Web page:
There are likely several updates and enhancements that you could choose to make to your employee handbook this year, but in the interest of time and importance, we offer two that we think are key. (For a list of ten suggested updates from HR Magazine, click here.)
#1 – Retaliation
If you’re a witness to a workplace injury or sexual harassment incident, you cannot be retaliated against for reporting what you saw. Your company’s employee handbook should specifically state that the organization does not tolerate retaliation, which, according to the Equal Employment Opportunity Commission (EEOC), is the most common charge against employers. The handbook should also clarify that the employer cannot promise confidentiality for people who file retaliation complaints. They should know that their name may be revealed on a “need-to-know” basis.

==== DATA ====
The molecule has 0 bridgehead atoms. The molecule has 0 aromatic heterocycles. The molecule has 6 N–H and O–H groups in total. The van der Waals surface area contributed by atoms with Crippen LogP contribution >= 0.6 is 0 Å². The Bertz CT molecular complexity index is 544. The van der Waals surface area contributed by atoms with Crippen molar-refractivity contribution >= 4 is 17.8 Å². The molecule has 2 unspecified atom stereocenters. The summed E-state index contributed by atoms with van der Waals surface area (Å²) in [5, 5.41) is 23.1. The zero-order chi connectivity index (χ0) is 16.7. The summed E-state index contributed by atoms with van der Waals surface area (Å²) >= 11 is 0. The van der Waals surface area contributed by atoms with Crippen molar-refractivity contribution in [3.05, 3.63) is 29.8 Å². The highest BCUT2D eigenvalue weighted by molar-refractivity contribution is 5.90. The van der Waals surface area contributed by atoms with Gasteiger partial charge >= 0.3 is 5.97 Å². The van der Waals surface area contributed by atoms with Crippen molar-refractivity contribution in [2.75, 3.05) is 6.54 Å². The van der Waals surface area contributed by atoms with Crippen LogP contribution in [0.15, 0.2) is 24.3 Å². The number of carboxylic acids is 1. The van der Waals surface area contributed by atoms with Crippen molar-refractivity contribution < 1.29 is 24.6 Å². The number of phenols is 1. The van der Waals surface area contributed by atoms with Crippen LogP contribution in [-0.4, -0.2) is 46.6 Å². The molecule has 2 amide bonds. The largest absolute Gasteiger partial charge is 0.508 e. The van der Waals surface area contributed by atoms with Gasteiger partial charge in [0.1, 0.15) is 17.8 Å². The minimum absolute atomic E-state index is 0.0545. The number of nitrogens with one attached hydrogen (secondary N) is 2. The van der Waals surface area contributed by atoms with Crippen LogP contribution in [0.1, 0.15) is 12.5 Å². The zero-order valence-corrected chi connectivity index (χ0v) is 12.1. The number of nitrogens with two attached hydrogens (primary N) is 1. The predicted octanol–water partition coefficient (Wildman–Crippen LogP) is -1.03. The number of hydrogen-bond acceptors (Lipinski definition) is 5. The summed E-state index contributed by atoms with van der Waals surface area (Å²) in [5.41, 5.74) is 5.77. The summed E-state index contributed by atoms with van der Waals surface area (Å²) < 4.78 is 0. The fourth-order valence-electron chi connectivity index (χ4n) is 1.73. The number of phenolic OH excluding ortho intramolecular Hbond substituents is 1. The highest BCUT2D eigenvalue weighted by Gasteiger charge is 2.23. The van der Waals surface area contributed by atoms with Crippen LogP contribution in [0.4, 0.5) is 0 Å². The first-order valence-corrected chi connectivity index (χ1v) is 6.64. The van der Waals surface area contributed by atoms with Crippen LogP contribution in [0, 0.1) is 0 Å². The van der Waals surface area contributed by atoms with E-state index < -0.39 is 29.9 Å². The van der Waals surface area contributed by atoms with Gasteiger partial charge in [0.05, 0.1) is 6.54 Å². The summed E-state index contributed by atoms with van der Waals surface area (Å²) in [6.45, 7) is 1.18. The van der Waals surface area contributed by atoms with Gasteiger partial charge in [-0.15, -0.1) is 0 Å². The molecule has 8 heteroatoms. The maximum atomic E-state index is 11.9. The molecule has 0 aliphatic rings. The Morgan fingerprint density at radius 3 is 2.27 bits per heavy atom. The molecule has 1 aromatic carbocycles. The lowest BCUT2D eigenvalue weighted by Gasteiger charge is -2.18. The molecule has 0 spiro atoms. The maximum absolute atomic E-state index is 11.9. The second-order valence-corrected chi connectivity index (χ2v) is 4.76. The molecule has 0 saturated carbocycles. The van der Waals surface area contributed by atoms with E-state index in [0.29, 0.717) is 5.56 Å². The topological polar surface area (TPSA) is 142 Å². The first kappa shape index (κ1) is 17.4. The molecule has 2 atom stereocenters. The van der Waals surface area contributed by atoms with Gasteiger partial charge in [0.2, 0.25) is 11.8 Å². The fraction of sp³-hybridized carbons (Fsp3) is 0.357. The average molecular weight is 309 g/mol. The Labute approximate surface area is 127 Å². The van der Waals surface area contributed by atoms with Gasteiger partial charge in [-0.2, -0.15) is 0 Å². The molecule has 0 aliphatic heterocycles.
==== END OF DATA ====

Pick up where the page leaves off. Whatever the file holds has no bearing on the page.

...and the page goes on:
#2 – Nonexempt Overtime
With the proliferation of employees using their own devices for business, the issue of overtime for nonexempt employees is a bit clouded. In a time when everyone carries a smart phone, work can be done at any time of day – or night. When nonexempt employees take calls or check email on their phones after work hours, employers need to ensure that they are being paid for that time. Federal law is clear that if employees work additional time outside of normal hours, they must be paid for that work. Your employee handbook should state that employees may not work overtime, including checking job-related emails or making business calls on their devices, without advance permission from their managers. It should also be clear that managers may discipline employees who work unapproved overtime.